Housing = Wealth

Columbia University, GSAPP, Urban Design Studio II, Sping 2021
Collaborators: Zuzanna Jarzynska, Xiaofei Sun, Chen Liu
Advisors: Kaja Kuehl, Anna Dietzsch, Shachi Pandey, Lee Altman, Thaddeus Pawlowski

The majority of houses built with government subsidies for homecoming WWII veterans were modest, single-family homes in suburban environments. By the 1960s, already 50% of Americans lived in a car-oriented suburb. Today, 69% of
Americans live in detached houses.

Instead of investing in public housing, federal programs turned to subsidizing private real estate and thus incentivized home ownership as a way to generate wealth. This process continues to broaden inequalities which were once established by redlining practices in planning and banking. Now, white Americans have at their disposal the wealth accumulated for generations, while families of color continue to be marginalized by neighborhood associations and mortgage lenders.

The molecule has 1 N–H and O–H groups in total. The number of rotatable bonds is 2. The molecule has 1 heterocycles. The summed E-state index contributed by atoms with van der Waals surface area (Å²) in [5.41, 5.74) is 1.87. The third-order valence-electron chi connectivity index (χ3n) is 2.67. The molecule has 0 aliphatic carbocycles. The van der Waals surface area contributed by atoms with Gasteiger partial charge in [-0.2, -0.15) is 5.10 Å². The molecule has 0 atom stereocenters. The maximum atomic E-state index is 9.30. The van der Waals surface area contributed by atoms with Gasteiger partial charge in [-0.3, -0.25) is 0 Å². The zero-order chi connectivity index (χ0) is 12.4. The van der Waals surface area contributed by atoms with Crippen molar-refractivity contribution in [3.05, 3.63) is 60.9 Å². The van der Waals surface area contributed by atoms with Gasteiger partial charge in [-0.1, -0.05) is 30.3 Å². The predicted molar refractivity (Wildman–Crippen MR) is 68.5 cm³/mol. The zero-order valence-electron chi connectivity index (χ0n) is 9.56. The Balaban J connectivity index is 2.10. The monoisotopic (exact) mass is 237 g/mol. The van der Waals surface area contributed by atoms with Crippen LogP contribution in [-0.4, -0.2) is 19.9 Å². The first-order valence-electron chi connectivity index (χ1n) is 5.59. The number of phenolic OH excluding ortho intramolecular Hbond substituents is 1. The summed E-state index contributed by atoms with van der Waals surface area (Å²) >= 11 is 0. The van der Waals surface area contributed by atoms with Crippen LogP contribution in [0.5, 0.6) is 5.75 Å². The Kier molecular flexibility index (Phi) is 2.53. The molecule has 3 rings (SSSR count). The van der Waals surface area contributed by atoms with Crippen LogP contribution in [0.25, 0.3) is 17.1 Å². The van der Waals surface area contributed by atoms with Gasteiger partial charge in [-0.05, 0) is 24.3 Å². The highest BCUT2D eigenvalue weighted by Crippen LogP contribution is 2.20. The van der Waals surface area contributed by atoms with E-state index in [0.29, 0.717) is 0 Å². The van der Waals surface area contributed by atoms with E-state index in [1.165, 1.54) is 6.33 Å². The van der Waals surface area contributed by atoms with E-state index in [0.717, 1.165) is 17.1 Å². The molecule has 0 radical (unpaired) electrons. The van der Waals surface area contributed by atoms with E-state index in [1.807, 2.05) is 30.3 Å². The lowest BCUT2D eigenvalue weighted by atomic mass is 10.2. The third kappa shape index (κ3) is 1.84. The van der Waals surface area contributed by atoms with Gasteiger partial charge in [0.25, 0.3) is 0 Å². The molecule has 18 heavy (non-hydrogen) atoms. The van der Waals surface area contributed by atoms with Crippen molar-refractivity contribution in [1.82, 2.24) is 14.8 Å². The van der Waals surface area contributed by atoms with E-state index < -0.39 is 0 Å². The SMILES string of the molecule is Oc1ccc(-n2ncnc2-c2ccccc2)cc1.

Local zoning plans support segregation of single-family houses on lots of prescribed minimum size. Despite the shrinking household sizes, developers build ever larger estates. Future owners expect idyllic, simple life, whilst the hidden financial and, more importantly, environmental costs of that decision are rarely discussed. Increasingly, the primary role of the housing market for single family homes is not to “house” people, but generate wealth for a few.